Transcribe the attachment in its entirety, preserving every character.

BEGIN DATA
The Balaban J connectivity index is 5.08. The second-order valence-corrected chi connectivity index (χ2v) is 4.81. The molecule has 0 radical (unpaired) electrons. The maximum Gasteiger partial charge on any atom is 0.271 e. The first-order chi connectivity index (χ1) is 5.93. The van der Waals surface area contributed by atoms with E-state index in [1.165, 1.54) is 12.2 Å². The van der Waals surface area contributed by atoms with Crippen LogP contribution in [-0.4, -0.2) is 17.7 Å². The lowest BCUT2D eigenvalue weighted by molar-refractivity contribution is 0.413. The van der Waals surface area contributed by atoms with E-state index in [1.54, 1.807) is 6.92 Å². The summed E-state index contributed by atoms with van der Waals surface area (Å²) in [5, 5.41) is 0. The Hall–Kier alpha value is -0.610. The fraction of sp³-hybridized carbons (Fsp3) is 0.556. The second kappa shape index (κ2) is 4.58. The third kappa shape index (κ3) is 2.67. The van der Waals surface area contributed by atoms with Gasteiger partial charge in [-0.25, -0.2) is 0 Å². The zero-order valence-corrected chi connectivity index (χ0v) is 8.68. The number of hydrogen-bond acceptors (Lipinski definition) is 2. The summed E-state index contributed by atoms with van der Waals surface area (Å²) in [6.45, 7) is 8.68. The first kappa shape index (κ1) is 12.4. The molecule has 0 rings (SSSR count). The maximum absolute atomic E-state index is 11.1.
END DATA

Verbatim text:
The Balaban J connectivity index is 5.08. The second-order valence-corrected chi connectivity index (χ2v) is 4.81. The molecule has 0 radical (unpaired) electrons. The maximum Gasteiger partial charge on any atom is 0.271 e. The first-order chi connectivity index (χ1) is 5.93. The van der Waals surface area contributed by atoms with E-state index in [1.165, 1.54) is 12.2 Å². The van der Waals surface area contributed by atoms with Crippen LogP contribution in [-0.4, -0.2) is 17.7 Å². The lowest BCUT2D eigenvalue weighted by molar-refractivity contribution is 0.413. The van der Waals surface area contributed by atoms with E-state index in [1.54, 1.807) is 6.92 Å². The summed E-state index contributed by atoms with van der Waals surface area (Å²) in [5, 5.41) is 0. The Hall–Kier alpha value is -0.610. The fraction of sp³-hybridized carbons (Fsp3) is 0.556. The second kappa shape index (κ2) is 4.58. The third kappa shape index (κ3) is 2.67. The van der Waals surface area contributed by atoms with Gasteiger partial charge in [-0.25, -0.2) is 0 Å². The zero-order valence-corrected chi connectivity index (χ0v) is 8.68. The number of hydrogen-bond acceptors (Lipinski definition) is 2. The summed E-state index contributed by atoms with van der Waals surface area (Å²) in [6.45, 7) is 8.68. The first kappa shape index (κ1) is 12.4. The molecule has 0 rings (SSSR count). The maximum absolute atomic E-state index is 11.1.